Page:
Most people believe it’s impossible to catch fish in frozen lakes. But ice doesn’t keep bass from moving around and looking for prey. So, look for them at these warm hours. You’ll have a better chance of finding fish during cloudy winter days when light is at its lowest.
Do Bass Bite at Night?
One of the best times to fish for bass is at night because they feed at night, too. Some anglers believe it’s even better than dawn and dusk because bass eat at night much more than any other time of day.
It will give you an advantage because there are fewer anglers at night. Especially during summer nights, you have a better chance because they use their lateral line and feeling to find food. Since there’s no light to help them find their prey, they hunker down in places where they’re more likely to find nocturnal prey.
The best baits are noisy ones that displace water, such as spinners, poppers, swimbaits, and buzz baits. Since bass rely on their sense of hearing at night, they’re more likely to bite these noisy baits.
The Influence of Weather on Bass Fishing
Sometimes, weather conditions are more important than the time of day because weather plays a crucial role in bass fishing. Before the weather gets cold and before a cold front, bass will gorge on all kinds of fish. So, you can fish them at any time of day.
When the cold front passes, bass need a few hours to adjust to the new temperatures. At this time, they don’t feed as aggressively, and they don’t bite well.
Rain can also affect bass activity because it increases oxygen in the water. It can also stir up water nutrients and drive insects into the water, stimulating bass to feed more.
Morning or Afternoon?
Most of the year, it’s better to fish for bass in the late afternoon than early morning. That’s because bass wait all day for the light to reduce and start preying. So, they bite better than morning. Plus, the water is warm due to the daytime temperatures. But as we said, late afternoon is better for spring and fall, while the early morning is better for late spring and summer.
And what do we mean by early morning or late afternoon? Early morning can range from 5:30 to 8:30. While this period can change according to the season, the bass get more active as the sunrise approaches.
Late afternoon spans 5 to 7:30. During the summer months, low light can last longer, depending on the region. So, you may be able to continue fishing until as late as 8 pm.
Best Time of Day To Catch Different Kinds of Bass
Different types of bass have varying feeding and moving patterns during different times of the day. So, if you look for a special kind of bass, you may want to consider the following:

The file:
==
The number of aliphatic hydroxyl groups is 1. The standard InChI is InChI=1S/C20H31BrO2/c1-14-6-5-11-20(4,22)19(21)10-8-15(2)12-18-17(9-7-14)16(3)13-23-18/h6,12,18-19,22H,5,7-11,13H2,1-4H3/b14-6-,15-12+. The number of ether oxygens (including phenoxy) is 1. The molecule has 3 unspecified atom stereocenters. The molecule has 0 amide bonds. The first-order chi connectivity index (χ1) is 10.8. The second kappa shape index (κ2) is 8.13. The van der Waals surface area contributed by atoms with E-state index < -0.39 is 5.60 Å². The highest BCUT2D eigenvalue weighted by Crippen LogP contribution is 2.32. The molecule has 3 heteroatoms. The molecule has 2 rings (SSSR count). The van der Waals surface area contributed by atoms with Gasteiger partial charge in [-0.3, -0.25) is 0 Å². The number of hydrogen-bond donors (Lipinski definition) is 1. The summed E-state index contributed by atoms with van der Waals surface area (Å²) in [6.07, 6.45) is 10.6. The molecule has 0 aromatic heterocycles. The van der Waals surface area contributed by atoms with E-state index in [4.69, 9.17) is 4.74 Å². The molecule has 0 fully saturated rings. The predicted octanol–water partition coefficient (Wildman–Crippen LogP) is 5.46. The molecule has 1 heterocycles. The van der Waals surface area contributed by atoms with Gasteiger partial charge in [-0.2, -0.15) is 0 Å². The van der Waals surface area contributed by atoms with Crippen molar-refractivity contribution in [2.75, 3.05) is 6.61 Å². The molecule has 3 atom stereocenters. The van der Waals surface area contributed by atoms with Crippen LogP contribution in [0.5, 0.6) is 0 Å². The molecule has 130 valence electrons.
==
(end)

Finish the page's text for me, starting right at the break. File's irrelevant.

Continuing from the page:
Smallmouth bass are fierce predators with smaller mouths but similar sizes as the largemouth bass. They have many similar characteristics with largemouth bass. But they’re more active in the summer because the water temperatures are very high. They get hungrier because their metabolism is fast. So, you can haul in a ton during dawn hours and three hours before the sunset. If it’s cloudy and the water temperature is right, you’ll have a much better chance.
You can find largemouth bass in deep waters near dusk and dawn. They can take advantage of low-light and bite even when they aren’t hungry.
Striped bass live in temperatures within the range of 55 to 68°F (12 to 20°C). So, they have to migrate all year round to stay within this temperature range. They migrate during spring and fall. So, if you want to find striped bass, look for them in fall and spring, and at these temperatures, and during peak or slack tide. That’s mostly early morning and late evening. But don’t fish on cold days when the temperatures drop suddenly.
Where to Find Bass
Bass, and especially largemouth bass, are always on the move. Water temperatures, feeding patterns, spawning behavior, and avoiding predators are factors that affect these movements. So, in addition to the time of day, you should know where to look for them at different migration periods.
When the water gets warmer after the late winter ice-out, bass move up to shallow areas from deep waters. But they frequently change their positions between shallow and deep waters because the spring weather and temperatures are unpredictable.
Spawning desire is another factor that makes bass change their locations. Bass will show different behaviors before, during, and after spawning. Since this predatory fish is aggressive in feeding, you can catch it at any time of the day. But the most important thing that affects their chances of biting is their spawning habits. So, it’s worth considering the best time to catch them based on each season’s spawning period.